Name: Derrida
Born: 1930
Died: 2004

Jacques Derrida was one of the most prominent philosophers of the 20th century known above all as a founder of deconstructionism. His works were rather difficult to apprehend, sometimes even challenging for common sense, but he deliberately stepped away from such movements as existentialism, phenomenology, and structuralism, very popular at the time, and eventually became one of the most important contemporary thinkers.

Jacques Derrida was born in 1930 in Algeria in a Jewish family and was the third of five children. He was expelled from two schools on a religious basis – once on the account of anti-Semitism and the second time because of 7% quota for Jewish pupils at school. Being a child, his dream was to become a football player but when was introduced to the philosophical world through the works of Friedrich Nietzsche, Jean-Jacques Rousseau and Albert Camus, he seriously took into consideration engaging in philosophy. In the late 1940s, he studied at Lycée Louis-le-Grand in Paris. His education continued at École Normale Supérieure, a prestigious school for the greatest minds of the time, which he was admitted to in 1952 after failing an entrance exam twice. After completing his master’s degree in philosophy, Derrida received a grant from Harvard University and therefore moved to the United States where he met his future wife, Marguerite Aucouturie. In 1957, he had to go to Algeria for military service but chose to teach soldiers’ children instead. After the war, Jacques Derrida was teaching philosophy in Sorbonne and École Normale Supérieure. 1965 was the year when he partnered with Tel Quel – a group of avant-garde philosophers and writers. Of Grammatology, Writing and Difference, and Speech and Phenomena were the first books he published and the works that drew attention to Derrida in the field of philosophy. ‘Deconstruction,’ ‘aporia’ and ‘logocentrism’ are the three terms commonly associated with his name. Deconstruction has often been misunderstood, but basically it means wrecking our excessive loyalty to any idea and learning to see the aspects of the truth that might be buried in its opposite. This concept can be found not only in philosophy and literary but in music, architects, filmmaking, among lawyers, historians, and political theorists.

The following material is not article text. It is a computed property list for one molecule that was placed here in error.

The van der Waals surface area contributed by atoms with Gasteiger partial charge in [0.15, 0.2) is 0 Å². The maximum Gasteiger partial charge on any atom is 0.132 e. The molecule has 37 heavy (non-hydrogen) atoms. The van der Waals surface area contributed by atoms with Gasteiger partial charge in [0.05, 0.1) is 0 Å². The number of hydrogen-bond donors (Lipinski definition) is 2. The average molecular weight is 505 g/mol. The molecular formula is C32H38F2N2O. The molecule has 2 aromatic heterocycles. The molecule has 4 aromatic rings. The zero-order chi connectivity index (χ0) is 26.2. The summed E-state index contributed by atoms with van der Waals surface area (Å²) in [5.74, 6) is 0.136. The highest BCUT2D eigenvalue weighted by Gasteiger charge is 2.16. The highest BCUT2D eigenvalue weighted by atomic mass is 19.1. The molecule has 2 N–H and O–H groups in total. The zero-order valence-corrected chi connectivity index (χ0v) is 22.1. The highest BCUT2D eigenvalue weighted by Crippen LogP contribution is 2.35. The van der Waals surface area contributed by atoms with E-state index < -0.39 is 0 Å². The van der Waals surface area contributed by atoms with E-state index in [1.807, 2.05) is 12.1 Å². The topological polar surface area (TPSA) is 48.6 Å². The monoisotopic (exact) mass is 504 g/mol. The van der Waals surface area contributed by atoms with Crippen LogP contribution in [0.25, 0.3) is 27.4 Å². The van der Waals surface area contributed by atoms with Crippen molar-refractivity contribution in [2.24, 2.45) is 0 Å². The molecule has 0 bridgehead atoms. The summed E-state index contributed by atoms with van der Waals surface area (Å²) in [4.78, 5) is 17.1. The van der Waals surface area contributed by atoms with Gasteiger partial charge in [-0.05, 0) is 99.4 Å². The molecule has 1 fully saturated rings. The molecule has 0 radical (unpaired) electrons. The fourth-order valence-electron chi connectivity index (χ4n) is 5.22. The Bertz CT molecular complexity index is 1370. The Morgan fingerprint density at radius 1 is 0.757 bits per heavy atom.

During the 1970s, Jacques Derrida produced Glas and The Post Card: From Socrates to Freud and Beyond. In the following decade, he published Of Spirit: Heidegger and the Question and Spectres of Marx.

Derrida engaged in many political movements and issues – disapproval of the Vietnam War, support for the Parisian student protesters in 1968, protests against the death penalty and many more.

It is a common practice to examine and criticize the concepts and works of the philosopher, but in case of Jacques Derrida, it was often too harsh and unjustified, that even after Cambridge University proposed to award him an honorary doctorate, they had to put to the vote this decision, which Derrida won. Despite the controversy around him, he definitely was an outstanding figure of the previous century. There are a lot of books and articles, dedicated to his works, documentary and even a song about him, and his ideas remain a powerful force in the modern world.